This is the week Mississippi legislative leaders have to get down to business to craft a final budget, with Saturday the deadline for negotiations to conclude. As in most years, this process will likely come down to the last day if not the final few hours.
The prospect of a raised revenue estimate this week – meaning lawmakers will have more money to work with – should be even more of an impetus to consider one factor above all others in the negotiations: the best interests of Mississippi’s schoolchildren.
Two principal ways that can be done involve funding for the Mississippi Adequate Education Program – the budgeted amount that provides state support for basic local school district operations – and a teacher pay raise.
First, MAEP. Not since the election-year Legislature of 2007 has the program been fully funded according to the formula laid out in state law. Lawmakers have simply chosen not to do what the law says. The result is that schools have been shorted a total of $1.2 billion in the years since. They’ve had to eliminate teacher positions, course offerings and other elements that directly affect the quality of education for children.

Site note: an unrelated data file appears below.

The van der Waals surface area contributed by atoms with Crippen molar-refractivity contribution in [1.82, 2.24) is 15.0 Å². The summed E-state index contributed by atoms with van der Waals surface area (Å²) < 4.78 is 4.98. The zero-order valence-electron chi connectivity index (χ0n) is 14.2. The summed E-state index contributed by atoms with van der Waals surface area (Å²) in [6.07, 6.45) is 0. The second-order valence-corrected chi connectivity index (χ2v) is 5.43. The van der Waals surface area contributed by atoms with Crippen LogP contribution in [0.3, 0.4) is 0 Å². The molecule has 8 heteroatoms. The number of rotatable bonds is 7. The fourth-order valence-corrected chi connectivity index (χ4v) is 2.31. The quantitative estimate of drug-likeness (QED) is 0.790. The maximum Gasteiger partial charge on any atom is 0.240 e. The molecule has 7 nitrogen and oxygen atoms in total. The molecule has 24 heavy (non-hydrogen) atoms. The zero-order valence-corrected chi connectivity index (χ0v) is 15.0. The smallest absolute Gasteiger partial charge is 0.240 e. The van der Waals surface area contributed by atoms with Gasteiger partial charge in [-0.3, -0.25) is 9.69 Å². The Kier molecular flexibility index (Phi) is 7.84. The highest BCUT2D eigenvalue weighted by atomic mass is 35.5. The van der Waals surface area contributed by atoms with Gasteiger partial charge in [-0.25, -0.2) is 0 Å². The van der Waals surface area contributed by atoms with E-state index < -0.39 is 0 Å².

The economic downtown that began in 2008 caused a shortage of revenues and a retrenchment on MAEP. But the state has come out of those tough times and it’s time to start making greater progress toward full funding.
This year both the House and Senate leadership level-funded MAEP, which meant funding would still be more than $260 million below where it should be. Then something surprising happened in the Senate. A bipartisan coalition led by Sen. Hob Bryan, D-Amory, narrowly passed a floor amendment increasing MAEP funding by $60 million.
We hope that position prevails. While $60 million more is far from what the schools need, it at least gets the Legislature started toward an incremental, multi-year effort for full MAEP funding. And this year alone it would mean $818,000 extra for schools in Tupelo, $928,000 in Lee County, $281,000 in New Albany and $222,000 in Amory, just to cite a few examples.
On teacher pay, both houses have backed significant raises. There are details to be worked out, including whether bonuses for schools that rate high or improve will be included. But raising Mississippi’s historically near-the-bottom teacher pay is essential to attracting and retaining top-flight professionals in the classroom, and no factor is more important in a child’s education.
If it is to come through for Mississippi’s schoolchildren, the Legislature must give both the MAEP increase and the teacher pay boost top priority in these final days of the 2014 session.